Imagine you had a DAW with lots of live tools and synths and effects – a bit like FL Studio or Ableton Live – and it was completely free. (Free as in beer, free as in freedom.) That’s already fairly cool. Now imagine that everything in that environment – every synth, every effect, every pattern maker – was built in SuperCollider, the powerful free coding language for electronic music. And imagine you could add your own stuff, just by coding, and it ran natively. That moves from fairly cool to insanely cool. And it’s what you get with LNX_Studio, a …
It’s no longer an either/or proposition: physical, digital, choose both. It’s now a natural for something like a guitar brand to expand both in the physical and virtual realms, and for the name to matter in both. So in the same week we saw synth legend Dave Smith connected with DJ brand Pioneer, Universal Audio is adding Fender to their signal processing lineup.
At last, the world of modular meets the world of stompboxes. It’s a no brainer: after all, a modular rack already has a lot in common with a crowded pedalboard. I expected that our friends at Bastl Instruments from Czech would come up with something for this week’s Superbooth synth gathering here in Berlin, and sure enough, they’ve got three new modules, with one stompbox-friendly standout.
Hot on the heels of our write-up of a board that makes any hardware you can imagine, here’s a mod that takes all that power and fits it in a handheld space with hands-on controls.
Meet a new, special creature. So, you’ve got your own special dream for a musical tool – the instrument or effect or sound machine you want. Traditionally, you’ve had a few options for realizing that – apart from going to the shops and hoping you can buy something that fits. You could develop in software and run that on a computer (via Max/MSP, Reaktor, Pd, SuperCollider, and so on). You could patch together some hardware rig (as on a Eurorack, for instance). But what if a tiny board could be the computer and the hardware? That’s the third category in …
iZotope has a new delay out, and like many plug-in developers of late, they’re using a limited time free offer to rise above the din of Internet noise. But while the new “DDLY Dynamic Delay” is free, it’s not something cut-down. On the contrary: you might fall in love with this delay right away.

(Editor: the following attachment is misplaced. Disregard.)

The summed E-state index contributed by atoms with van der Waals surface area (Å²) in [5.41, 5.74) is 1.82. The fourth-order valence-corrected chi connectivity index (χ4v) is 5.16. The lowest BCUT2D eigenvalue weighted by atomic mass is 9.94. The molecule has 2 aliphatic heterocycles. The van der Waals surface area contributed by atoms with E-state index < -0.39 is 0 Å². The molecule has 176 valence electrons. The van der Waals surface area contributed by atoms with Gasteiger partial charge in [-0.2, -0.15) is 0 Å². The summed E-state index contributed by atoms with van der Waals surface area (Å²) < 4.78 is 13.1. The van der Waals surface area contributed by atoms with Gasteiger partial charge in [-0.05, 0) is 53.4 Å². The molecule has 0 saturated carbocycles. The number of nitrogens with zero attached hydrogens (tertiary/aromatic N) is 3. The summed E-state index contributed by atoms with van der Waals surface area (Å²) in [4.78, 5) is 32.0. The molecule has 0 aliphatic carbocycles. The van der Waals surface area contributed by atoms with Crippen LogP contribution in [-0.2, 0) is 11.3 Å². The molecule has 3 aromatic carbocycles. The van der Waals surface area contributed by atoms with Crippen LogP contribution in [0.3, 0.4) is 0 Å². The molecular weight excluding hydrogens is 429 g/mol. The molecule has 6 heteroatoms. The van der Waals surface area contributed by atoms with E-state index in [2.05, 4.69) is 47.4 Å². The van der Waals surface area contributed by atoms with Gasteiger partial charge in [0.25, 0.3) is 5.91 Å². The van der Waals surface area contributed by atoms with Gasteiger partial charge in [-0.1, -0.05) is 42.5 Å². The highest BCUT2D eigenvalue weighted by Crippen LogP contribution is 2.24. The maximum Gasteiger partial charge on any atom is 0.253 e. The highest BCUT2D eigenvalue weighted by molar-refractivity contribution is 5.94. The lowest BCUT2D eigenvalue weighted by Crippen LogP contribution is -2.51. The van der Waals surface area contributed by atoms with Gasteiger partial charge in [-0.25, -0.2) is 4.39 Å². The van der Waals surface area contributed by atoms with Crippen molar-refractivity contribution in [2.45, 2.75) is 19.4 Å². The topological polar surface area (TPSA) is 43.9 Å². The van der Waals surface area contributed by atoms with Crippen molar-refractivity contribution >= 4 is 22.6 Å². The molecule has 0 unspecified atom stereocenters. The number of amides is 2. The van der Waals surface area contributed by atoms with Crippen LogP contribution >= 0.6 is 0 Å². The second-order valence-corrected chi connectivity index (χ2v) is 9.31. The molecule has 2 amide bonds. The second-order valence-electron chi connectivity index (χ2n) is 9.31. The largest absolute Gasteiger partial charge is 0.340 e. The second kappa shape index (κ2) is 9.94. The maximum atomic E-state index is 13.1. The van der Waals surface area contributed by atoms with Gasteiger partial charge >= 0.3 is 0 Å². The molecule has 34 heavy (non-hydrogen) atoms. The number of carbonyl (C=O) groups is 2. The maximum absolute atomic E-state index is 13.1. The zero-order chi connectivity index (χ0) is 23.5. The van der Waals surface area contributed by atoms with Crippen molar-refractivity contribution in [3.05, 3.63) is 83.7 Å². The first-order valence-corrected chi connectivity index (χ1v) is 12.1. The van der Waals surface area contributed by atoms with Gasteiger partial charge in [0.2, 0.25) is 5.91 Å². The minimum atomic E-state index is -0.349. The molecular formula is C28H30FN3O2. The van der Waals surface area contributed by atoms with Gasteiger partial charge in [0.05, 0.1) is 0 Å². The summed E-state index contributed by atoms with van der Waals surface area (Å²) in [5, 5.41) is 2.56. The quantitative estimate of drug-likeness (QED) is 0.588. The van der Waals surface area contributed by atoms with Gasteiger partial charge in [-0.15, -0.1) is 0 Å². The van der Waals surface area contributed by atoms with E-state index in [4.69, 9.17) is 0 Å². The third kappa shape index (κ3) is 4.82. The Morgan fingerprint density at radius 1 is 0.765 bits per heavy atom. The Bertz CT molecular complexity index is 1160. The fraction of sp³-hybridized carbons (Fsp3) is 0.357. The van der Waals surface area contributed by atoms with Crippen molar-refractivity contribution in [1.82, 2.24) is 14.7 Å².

Urs Heckmann just combined “reverb” with “experimental, possibly sonically unstable plug-in with unpredictable results.” And it’s free. Urs – how did you know exactly what I wanted for Christmas?
IRCAM is Paris’ legendary research center. It’s the place where the original Max was born, and it’s still a hub for some of the brightest minds in sound in the world. IRCAMAX 2 is a new set of effects and instruments for Max for Live. And it does some amazing stuff – though maybe the best way to demonstrate that is not to explain, but to let you listen. They’ve made not just demos but some beautiful music, via artist Najo:
Once, weird instruments only made the rounds at exclusive academic conferences. Now, they go viral on Facebook. Such is the case with Collidoscope, the creation of a UK-based mixing and mastering service (out of London label Sunlightsquare Records) and Queen Mary researchers – Ben Bengler and Fiore Martin. It’s a massive tangible table-top interface to a granular instrument.
Working with samples is great fun, but there’s a certain sameness to approach. Load a sample. Play back a sample. Slice a sample. FLESH takes a unique angle: it analyzes sound samples and mangles them into new animals. And it’s the latest from Tim Exile, a one-man live performer of madness himself (Warp, Planet Mu), and one of Reaktor’s greatest patching virtuosos on Earth. His first two instruments, THE FINGER and THE MOUTH, were already weird and wonderful tools for performance, but FLESH could be the deepest one yet. (Yes, that’s just Flesh, not The Flesh. So it could be, …